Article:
My grandfather died before I was even 2 years old. I have one hazy memory of him. I was snacking on raisins sitting on a dark windowsill in his room while he lay in bed talking to my mom. He was already dying. I didn’t know that yet though. Eventually, my mom picked me up onto his bed to talk to him too. I think I offered to share my raisins.
My grandfather was in the insurance business. He’d been a janitor at the local grade school when the cancer took over.
I have many more memories of my grandmother, but still not enough. I remember we used to pick her up and take her shopping, and she always liked to buy me little presents. I always loved hearing her call my mother by her real name, sometimes in that same tone that my mother used on me. She died when I was just 4.
She worked in the cafeteria at my mom’s grade school once my mother and her 4 siblings were all in school. After that, she helped clean their priests’ homes and helped out at their church through various committees.
My grandfather died of colon cancer. He had gotten cancer once before, in 1988, and it spread from there. In 1990, the symptoms returned, and it spread to his spine. It was too late for radiation to save him. Once it was in his brain, they told him he had 6 months to live. He was dead within that time. My mother and her siblings watched him die that year, and my mother found him the day he died.
He was only 58 years old. That is just 3 years older than my father is right now.
My grandmother had a family history of heart problems, and had a heart attack the year my parents were married in 1987. She had open-heart surgery, a triple-bypass. They grafted veins from her leg into her heart. My mother describes her scars in the hospital as very scary.
In November 1993, she walked to church on an overly cold morning, much like this November. At Sunday mass that day, she had another heart attack. They stopped the service, did CPR, and waited for the paramedics.
It was a massive heart attack, and they never got her back. She was only 61 years old.
Both of them died from health issues related to tobacco. My grandfather smoked cigarettes and a pipe for more than 40 years. He didn’t stop smoking either time he found out he had cancer. It made him dizzy as the end neared. And when he asked for cigarettes on his deathbed, my mother hated to give them to him. My grandma lived in secondhand smoke their entire marriage, for 36 years.
Both colon cancer, among many other kinds of cancer, and heart problems have been directly tied to cigarette smoke.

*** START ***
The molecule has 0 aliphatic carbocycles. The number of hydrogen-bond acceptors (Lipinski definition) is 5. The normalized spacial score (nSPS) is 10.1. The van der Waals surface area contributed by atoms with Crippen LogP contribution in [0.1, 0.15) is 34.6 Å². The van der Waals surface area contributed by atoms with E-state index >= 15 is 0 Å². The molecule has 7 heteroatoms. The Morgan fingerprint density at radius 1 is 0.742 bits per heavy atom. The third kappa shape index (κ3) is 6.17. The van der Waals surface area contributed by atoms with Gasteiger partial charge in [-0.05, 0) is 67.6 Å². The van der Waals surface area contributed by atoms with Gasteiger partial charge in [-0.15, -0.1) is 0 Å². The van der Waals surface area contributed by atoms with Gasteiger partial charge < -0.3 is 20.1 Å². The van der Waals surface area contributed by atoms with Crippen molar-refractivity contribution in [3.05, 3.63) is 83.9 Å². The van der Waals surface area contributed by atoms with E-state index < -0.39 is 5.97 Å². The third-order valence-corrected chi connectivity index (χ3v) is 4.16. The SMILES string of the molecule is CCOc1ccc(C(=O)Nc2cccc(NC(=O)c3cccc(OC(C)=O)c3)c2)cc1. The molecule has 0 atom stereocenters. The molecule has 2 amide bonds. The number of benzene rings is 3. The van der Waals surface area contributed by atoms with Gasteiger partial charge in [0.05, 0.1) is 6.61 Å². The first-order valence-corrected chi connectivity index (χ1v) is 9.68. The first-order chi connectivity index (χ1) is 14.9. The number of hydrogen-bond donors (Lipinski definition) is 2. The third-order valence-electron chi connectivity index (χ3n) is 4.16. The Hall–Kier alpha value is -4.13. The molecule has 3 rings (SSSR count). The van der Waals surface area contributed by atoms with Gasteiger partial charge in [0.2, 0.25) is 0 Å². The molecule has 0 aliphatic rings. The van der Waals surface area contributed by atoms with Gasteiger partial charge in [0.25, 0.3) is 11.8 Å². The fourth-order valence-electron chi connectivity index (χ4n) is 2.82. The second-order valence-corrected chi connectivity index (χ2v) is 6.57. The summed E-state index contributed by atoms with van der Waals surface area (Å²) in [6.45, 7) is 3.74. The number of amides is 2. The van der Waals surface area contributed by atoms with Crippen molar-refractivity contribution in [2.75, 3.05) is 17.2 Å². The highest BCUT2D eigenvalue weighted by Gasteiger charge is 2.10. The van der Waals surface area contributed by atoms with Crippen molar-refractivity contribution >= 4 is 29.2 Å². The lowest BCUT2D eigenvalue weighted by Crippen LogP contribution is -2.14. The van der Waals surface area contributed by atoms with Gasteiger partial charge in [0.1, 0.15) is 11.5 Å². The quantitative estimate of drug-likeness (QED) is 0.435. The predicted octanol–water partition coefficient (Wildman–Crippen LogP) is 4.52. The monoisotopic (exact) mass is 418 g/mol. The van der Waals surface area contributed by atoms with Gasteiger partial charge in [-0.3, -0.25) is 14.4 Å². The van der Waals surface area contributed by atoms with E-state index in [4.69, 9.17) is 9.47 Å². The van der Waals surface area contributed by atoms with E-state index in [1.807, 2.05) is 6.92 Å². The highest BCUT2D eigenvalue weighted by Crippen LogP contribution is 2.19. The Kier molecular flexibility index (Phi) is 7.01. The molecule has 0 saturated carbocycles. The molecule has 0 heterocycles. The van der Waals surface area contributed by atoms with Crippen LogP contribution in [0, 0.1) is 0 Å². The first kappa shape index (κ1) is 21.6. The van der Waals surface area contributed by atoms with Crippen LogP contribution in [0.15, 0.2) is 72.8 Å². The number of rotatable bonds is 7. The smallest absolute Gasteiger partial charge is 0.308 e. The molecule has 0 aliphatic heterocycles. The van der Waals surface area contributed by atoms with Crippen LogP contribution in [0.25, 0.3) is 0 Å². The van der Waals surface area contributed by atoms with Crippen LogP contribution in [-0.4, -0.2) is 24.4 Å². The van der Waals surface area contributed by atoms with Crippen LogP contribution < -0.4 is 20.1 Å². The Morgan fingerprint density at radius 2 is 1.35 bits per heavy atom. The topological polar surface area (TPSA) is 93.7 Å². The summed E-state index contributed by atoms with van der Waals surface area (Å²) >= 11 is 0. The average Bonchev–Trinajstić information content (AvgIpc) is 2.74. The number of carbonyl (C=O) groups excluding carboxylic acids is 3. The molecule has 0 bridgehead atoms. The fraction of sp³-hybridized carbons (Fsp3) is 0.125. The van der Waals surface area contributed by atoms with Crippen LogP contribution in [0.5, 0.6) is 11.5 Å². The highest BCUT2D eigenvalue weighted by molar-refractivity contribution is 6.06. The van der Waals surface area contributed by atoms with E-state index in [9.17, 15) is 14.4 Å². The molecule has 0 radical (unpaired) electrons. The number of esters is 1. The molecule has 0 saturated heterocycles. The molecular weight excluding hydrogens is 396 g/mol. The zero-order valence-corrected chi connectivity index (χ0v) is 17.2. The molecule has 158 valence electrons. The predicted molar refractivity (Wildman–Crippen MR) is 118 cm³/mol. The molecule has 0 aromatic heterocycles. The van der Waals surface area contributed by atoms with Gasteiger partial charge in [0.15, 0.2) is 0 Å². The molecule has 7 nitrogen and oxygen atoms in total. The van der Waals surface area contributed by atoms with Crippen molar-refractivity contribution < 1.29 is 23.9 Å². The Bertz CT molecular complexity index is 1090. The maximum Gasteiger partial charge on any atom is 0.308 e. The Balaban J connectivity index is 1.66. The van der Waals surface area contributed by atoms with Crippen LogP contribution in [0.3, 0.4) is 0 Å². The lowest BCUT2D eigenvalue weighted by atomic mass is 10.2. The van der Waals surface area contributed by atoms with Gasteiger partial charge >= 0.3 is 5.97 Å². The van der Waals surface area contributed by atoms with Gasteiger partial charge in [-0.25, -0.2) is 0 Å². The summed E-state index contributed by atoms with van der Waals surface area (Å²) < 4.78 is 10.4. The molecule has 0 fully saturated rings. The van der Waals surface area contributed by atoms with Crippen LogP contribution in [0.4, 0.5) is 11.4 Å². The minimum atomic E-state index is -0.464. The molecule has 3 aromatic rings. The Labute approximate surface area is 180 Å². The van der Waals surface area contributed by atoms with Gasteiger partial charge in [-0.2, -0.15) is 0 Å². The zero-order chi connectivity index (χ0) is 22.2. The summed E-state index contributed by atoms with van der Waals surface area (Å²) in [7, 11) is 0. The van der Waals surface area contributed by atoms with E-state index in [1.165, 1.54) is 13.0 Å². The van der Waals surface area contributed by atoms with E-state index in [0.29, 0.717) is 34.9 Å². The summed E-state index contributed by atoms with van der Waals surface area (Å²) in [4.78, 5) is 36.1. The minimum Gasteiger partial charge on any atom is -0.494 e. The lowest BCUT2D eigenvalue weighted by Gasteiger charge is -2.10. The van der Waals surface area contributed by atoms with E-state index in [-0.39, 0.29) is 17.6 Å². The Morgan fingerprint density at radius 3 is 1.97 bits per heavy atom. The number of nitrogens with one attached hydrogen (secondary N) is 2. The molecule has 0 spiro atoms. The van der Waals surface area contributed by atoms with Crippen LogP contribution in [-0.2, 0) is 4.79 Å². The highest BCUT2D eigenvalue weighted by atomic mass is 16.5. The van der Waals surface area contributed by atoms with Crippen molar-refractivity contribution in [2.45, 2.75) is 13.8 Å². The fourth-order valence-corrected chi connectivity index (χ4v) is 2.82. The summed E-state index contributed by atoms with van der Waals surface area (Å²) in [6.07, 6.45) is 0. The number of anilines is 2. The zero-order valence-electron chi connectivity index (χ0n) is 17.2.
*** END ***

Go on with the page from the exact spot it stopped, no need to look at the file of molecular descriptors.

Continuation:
My mother was raised in smoke. Everybody did it back then. She didn’t really dislike it until she moved out, and then her parents died.
“I just wish that there never was such a thing as smoking. That there was no vice like that, because so many people are addicted, and it took such a toll on their health. And I really resent the fact that I’ve grown up most of my life without my parents,” my mother said.
“I was 28 when my dad died and 31 when my mom died. I remember feeling like, even though I was an adult, like an orphan. I’m only in my 20’s, why would I lose both my parents within 2 and a half years?”
“I do think that smoking definitely had something to do with it. It had to have caused some of the illness for both of them,” she said.
Tobacco use is the #1 cause of preventable disease and death across the world. And according to the American Lung Association, its effects claim 393,000 American lives each year.
More than 20 million people have died from smoking and secondhand smoke in the past 50 years, and most of you probably have a story of loved ones lost, like my family’s.
2014 marked 50 years of progress. 50 years since the Surgeon General came out against smoking. And we’ve done a lot. According to new reports from the Surgeon General, half as many American adults smoke. And Yale University research estimates that 8 million people’s lives have been saved because of it.
But 42 million American adults and more than 3.5 million middle and high school students still smoke. Which is why it’s time for you to take a stand for yourself and your family.
My mom has always pushed that my brother and I never pick up smoking. We have been lucky, but not everyone learns the legacy tobacco has had on their family.
Talk to your kids. Make sure that they know not only the dangers, but also that this can affect them. It is not some far-off stat that could never happen to them. Share your stories and the stories of those who can’t.
Make a plan to quit. Get ready, and take action. Don’t put off your health and your future. Start a new family legacy of quitting tobacco.
Find resources to help you quit at the American Cancer Association.
Health Alliance members can use our Quit For Life stop smoking program, which had helped more than 2 million people over the past 30 years. For more information, visit QuitNow.net or call 1-866-QUIT-4-LIFE (1-866-784-8454).
Your healthy change starts taking effect right now. Don’t put it off.
*All statistics are from the American Lung Association and the American Cancer Association. My mother’s name is Mary Kay Shields, and I thank her for giving me permission to share our family’s story. I cannot imagine having to go the rest of my life without her or my father.